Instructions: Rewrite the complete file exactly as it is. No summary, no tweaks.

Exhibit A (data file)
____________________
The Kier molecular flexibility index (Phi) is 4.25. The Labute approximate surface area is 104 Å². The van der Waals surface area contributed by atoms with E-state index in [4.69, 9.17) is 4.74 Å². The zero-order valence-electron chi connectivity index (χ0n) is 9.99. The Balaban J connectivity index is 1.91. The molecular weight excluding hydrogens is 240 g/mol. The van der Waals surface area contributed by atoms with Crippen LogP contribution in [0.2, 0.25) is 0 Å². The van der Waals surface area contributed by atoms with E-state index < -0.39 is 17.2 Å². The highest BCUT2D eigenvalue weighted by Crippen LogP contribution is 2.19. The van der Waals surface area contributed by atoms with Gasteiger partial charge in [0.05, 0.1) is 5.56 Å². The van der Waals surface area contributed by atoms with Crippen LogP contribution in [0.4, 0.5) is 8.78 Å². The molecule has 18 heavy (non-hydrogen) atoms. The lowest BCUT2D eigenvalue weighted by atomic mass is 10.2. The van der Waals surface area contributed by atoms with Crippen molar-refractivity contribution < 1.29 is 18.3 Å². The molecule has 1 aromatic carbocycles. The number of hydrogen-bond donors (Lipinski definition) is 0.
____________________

The Kier molecular flexibility index (Phi) is 4.25. The Labute approximate surface area is 104 Å². The van der Waals surface area contributed by atoms with E-state index in [4.69, 9.17) is 4.74 Å². The zero-order valence-electron chi connectivity index (χ0n) is 9.99. The Balaban J connectivity index is 1.91. The molecular weight excluding hydrogens is 240 g/mol. The van der Waals surface area contributed by atoms with Crippen LogP contribution in [0.2, 0.25) is 0 Å². The van der Waals surface area contributed by atoms with E-state index < -0.39 is 17.2 Å². The highest BCUT2D eigenvalue weighted by Crippen LogP contribution is 2.19. The van der Waals surface area contributed by atoms with Gasteiger partial charge in [0.05, 0.1) is 5.56 Å². The van der Waals surface area contributed by atoms with Crippen LogP contribution in [0.4, 0.5) is 8.78 Å². The molecule has 18 heavy (non-hydrogen) atoms. The lowest BCUT2D eigenvalue weighted by atomic mass is 10.2. The van der Waals surface area contributed by atoms with Crippen molar-refractivity contribution < 1.29 is 18.3 Å². The molecule has 1 aromatic carbocycles. The number of hydrogen-bond donors (Lipinski definition) is 0.